Monday, June 22, 2015

The Chicago Fed National Activity Index: May 2015

The latest release of the Chicago Federal Reserve National Activity Index (CFNAI) indicated that the national economic activity remained weak in May with the index rising slightly to a level of -0.17 from a level of -0.19 in April while the three month moving average also improved slightly to a tepid level of -0.16.

The CFNAI is a weighted average of 85 indicators of national economic activity collected into four overall categories of “production and income”, “employment, unemployment and income”, “personal consumption and housing” and “sales, orders and inventories”.

The Chicago Fed regards a value of zero for the total index as indicating that the national economy is expanding at its historical trend rate while a negative value indicates below average growth.

A value at or below -0.70 for the three month moving average of the national activity index (CFNAI-MA3) indicates that the national economy has either just entered or continues in recession.

Existing Home Sales Report: May 2015

Today, the National Association of Realtors (NAR) released their Existing Home Sales Report for May showing strong sales with total home sales rising 5.1% since April and climbing 9.2% above the level seen in May 2014.

Single family home sales also increased with sales rising 5.6 from April but and climbing 9.7% above the level seen in May 2014 while the median selling price increased 8.6% above the level seen a year earlier.

Inventory of single family homes increased from April to 2.03 million units rising 1.5% above the level seen in May 2014 which, along with the sales pace, resulted in a monthly supply of 5.2 months.

The following charts (click for full-screen dynamic version) shows national existing single family home sales, median home prices, inventory and months of supply since 2005.

Tuesday, June 16, 2015

New Residential Construction Report: May 2015

Today’s New Residential Construction Report showed mixed results with total permit activity increasing 11.8% since April while total starts declined 11.1% over the same period.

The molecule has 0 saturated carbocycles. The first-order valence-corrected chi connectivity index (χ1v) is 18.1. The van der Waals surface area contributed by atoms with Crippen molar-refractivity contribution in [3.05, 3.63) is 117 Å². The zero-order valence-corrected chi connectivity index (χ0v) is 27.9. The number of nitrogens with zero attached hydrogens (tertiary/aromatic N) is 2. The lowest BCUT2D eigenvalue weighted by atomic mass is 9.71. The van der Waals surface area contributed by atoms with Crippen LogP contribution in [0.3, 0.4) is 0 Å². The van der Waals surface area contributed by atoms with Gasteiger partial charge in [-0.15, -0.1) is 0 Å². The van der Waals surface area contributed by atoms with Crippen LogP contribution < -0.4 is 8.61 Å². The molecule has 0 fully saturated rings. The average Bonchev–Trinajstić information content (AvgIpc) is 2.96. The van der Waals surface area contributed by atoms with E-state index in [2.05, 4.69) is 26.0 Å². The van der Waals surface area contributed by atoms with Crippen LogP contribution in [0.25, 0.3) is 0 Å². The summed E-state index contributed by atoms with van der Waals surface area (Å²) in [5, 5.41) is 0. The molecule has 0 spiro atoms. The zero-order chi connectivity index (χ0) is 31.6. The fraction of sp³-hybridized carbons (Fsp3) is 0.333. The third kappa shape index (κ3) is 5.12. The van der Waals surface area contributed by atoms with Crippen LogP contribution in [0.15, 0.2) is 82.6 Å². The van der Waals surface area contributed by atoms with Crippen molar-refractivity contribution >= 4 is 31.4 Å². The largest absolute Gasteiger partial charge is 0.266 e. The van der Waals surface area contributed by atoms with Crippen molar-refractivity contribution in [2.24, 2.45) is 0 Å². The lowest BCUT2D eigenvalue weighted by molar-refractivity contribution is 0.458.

Single family housing permits, the most leading of indicators, increased 2.6% from April to 683K single family units (SAAR), and rose 9.1% above the level seen a year earlier but still remained well below levels seen at the peak in September 2005.

Friday, June 05, 2015

Employment Situation: Nonfarm Payrolls and Civilian Unemployment May 2015

Today's Employment Situation Report indicated that in May, net non-farm payrolls increased by a notable 280,000 jobs overall with the private non-farm payrolls sub-component adding 262,000 jobs while the civilian unemployment rate increased slightly to 5.5% over the same period.

Net private sector jobs increased 0.22% since last month climbing 2.53% above the level seen a year ago and climbing 3.52% above the peak level of employment seen in December 2007 prior to the Great Recession.

Employment Situation: Unemployment Duration May 2015

Today's employment situation report showed that conditions for the long term unemployed improved in May while still remaining distressed by historic standards.

Workers unemployed 27 weeks or more declined to 2.502 million or 28.6% of all unemployed workers while the median term of unemployment declined to 11.6 weeks and the average stay on unemployment declined to 30.7 weeks.

Employment Situation: Total Unemployment May 2015

Today's Employment Situation report showed that in May “total unemployment” including all marginally attached workers remained unchanged at 10.8% while the traditionally reported unemployment rate increased slightly to 5.5%.

The traditional unemployment rate is calculated from the monthly household survey results using a fairly explicit definition of “unemployed” (essentially unemployed and currently looking for full time employment) leaving many workers to be considered effectively “on the margin” either employed in part time work when full time is preferred or simply unemployed and no longer looking for work.

The Bureau of Labor Statistics considers “marginally attached” workers (including discouraged workers) and persons who have settled for part time employment to be “underutilized” labor.

The broadest view of unemployment would include both traditionally unemployed workers and all other underutilized workers.

To calculate the “total” rate of unemployment we would simply use this larger group rather than the smaller and more restrictive “unemployed” group used in the traditional unemployment rate calculation.